Michigan school shooting suspect Ethan Crumbley's defense attorney discusses next steps
Crumbley's probable cause hearing was adjourned Monday until Jan. 7
DETROIT, MI – Paulette Loftin, defense attorney for Michigan school shooting suspect Ethan Crumbley, on Monday discussed next steps in the 15-year-old boy's criminal case.
Crumbley, 15, appeared before an Oakland County court via Zoom on Monday for a probable cause hearing that was adjourned until Jan. 7, 2022, so that attorneys have more time to sift through hundreds, if not thousands, of pages of evidence, including witness testimony and videos.
"We're not going to have all the discovery by [December]," Loftin told Fox News in an interview following Crumbley's court appearance, referencing a Dec. 20 hearing that was scheduled for Crumbley prior to Monday's adjournment. "So we just adjourned that date out until the January date."
Crumbley is suspected of fatally shooting four students and injuring seven others at Oxford High School on Nov. 30.
He was subsequently arrested and charged as an adult with one count of terrorism causing death, four counts of first-degree murder, seven counts of assault with intent to murder, and 12 counts of possession of a firearm in the commission of a felony.
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His criminal case is only unique compared to other school shootings because his parents, James and Jennifer Crumbley, have also been charged, Loftin explained. The two are currently being held in the same jail as their son.
Oakland County prosecutor Karen McDonald charged both parents with four counts each of involuntary manslaughter earlier this month. Authorities say Ethan Crumbley used a gun that James Crumbley bought on Black Friday.
The parents will appear before an Oakland County court on Tuesday for a probable cause hearing.
Loftin said it is "important to know that everyone charged with a crime, especially a felony, has the right to be represented by an attorney."
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Her role as a defense attorney is to ensure that none of Crumbley's "rights are violated," she said. For example, during Monday's hearing, Loftin argued that Crumbley should be placed in a local juvenile detention center rather than prison – despite the fact that he is being charged as an adult – so he could complete his school and also because he could hear adult prisoners from his cell, which goes against state law.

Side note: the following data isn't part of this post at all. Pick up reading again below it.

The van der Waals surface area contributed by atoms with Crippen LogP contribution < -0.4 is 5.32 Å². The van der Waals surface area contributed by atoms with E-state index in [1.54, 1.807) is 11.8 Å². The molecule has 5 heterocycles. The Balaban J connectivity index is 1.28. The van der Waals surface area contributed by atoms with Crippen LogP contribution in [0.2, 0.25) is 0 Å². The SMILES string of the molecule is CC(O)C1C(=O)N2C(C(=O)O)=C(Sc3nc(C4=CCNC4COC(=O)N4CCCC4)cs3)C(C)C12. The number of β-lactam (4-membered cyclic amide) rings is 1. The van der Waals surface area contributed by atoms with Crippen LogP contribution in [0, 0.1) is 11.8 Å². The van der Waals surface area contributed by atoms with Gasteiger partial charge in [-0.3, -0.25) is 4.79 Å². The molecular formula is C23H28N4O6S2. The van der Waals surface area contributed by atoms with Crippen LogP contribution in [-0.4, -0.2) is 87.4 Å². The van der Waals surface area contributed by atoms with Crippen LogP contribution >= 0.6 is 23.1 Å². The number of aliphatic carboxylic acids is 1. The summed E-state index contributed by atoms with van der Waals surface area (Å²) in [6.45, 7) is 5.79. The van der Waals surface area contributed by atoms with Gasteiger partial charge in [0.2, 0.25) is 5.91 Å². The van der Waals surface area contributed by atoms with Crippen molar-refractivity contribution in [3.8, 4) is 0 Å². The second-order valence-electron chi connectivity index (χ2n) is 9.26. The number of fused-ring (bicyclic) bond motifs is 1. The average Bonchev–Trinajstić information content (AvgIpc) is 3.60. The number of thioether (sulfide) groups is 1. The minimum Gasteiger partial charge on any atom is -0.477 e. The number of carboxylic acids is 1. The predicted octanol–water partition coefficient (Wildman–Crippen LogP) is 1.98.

"I do not believe my client is a menace to other juveniles," she said during the probable cause conference, but the judge disagreed and ruled to keep Crumble in prison as long as arrangements are made to ensure that he does not hear adult prisoners nearby.
Due to attorney-client privilege, Loftin could not discuss any possible mental health issues or childhood trauma.
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"All of those things will be explored as we move forward. I still don't have all of the discovery or all of the police reports," Loftin said, adding that the prosecutor's office has been timely in sharing information with the defense.
The defense attorney has "thousands" of pages of discovery to go through before Crumbley's next hearing, she said.
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The shooting suspect pleaded not guilty on Dec. 1 and is being held without bond.
"It is nearly never [the case] that someone would plead guilty before a magistrate at a district court level. Judge Carniak did the arraignment, but that is not uncommon," she said. Felonies regularly go to the circuit court in Michigan, she explained.
Fox News' Emma Colton contributed to this report.